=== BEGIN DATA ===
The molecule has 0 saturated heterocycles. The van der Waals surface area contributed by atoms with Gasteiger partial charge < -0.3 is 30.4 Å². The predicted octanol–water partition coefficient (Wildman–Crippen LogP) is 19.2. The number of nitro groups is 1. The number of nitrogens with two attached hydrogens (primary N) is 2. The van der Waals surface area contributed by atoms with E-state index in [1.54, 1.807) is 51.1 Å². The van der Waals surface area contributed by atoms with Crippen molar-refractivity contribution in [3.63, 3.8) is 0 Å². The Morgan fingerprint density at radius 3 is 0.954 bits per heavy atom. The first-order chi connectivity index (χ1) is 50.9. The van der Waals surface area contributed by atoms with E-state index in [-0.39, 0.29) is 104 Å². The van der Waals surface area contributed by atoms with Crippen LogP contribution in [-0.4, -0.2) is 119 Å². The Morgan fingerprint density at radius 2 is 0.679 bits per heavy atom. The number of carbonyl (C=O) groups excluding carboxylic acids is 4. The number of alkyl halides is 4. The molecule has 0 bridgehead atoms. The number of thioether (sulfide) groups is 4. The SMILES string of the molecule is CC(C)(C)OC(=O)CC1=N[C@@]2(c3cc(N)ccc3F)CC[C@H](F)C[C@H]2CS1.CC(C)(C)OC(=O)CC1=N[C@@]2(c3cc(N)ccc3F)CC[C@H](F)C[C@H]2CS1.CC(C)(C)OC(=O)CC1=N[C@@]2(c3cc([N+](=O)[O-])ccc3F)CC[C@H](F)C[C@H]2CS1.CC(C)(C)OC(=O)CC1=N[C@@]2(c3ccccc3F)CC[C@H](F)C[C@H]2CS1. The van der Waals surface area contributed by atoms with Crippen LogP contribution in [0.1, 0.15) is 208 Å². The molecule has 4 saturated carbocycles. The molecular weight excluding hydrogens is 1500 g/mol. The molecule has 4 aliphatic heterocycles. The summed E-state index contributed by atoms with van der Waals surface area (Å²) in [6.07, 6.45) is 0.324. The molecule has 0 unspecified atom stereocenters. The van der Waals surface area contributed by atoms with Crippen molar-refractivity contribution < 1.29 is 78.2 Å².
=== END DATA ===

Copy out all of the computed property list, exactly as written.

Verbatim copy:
The molecule has 0 saturated heterocycles. The van der Waals surface area contributed by atoms with Gasteiger partial charge < -0.3 is 30.4 Å². The predicted octanol–water partition coefficient (Wildman–Crippen LogP) is 19.2. The number of nitro groups is 1. The number of nitrogens with two attached hydrogens (primary N) is 2. The van der Waals surface area contributed by atoms with E-state index in [1.54, 1.807) is 51.1 Å². The van der Waals surface area contributed by atoms with Crippen molar-refractivity contribution in [3.63, 3.8) is 0 Å². The Morgan fingerprint density at radius 3 is 0.954 bits per heavy atom. The first-order chi connectivity index (χ1) is 50.9. The van der Waals surface area contributed by atoms with E-state index in [-0.39, 0.29) is 104 Å². The van der Waals surface area contributed by atoms with Crippen LogP contribution in [-0.4, -0.2) is 119 Å². The Morgan fingerprint density at radius 2 is 0.679 bits per heavy atom. The number of carbonyl (C=O) groups excluding carboxylic acids is 4. The number of alkyl halides is 4. The molecule has 0 bridgehead atoms. The number of thioether (sulfide) groups is 4. The SMILES string of the molecule is CC(C)(C)OC(=O)CC1=N[C@@]2(c3cc(N)ccc3F)CC[C@H](F)C[C@H]2CS1.CC(C)(C)OC(=O)CC1=N[C@@]2(c3cc(N)ccc3F)CC[C@H](F)C[C@H]2CS1.CC(C)(C)OC(=O)CC1=N[C@@]2(c3cc([N+](=O)[O-])ccc3F)CC[C@H](F)C[C@H]2CS1.CC(C)(C)OC(=O)CC1=N[C@@]2(c3ccccc3F)CC[C@H](F)C[C@H]2CS1. The van der Waals surface area contributed by atoms with Crippen LogP contribution in [0.1, 0.15) is 208 Å². The molecule has 4 saturated carbocycles. The molecular weight excluding hydrogens is 1500 g/mol. The molecule has 4 aliphatic heterocycles. The summed E-state index contributed by atoms with van der Waals surface area (Å²) in [6.07, 6.45) is 0.324. The molecule has 0 unspecified atom stereocenters. The van der Waals surface area contributed by atoms with Crippen molar-refractivity contribution < 1.29 is 78.2 Å².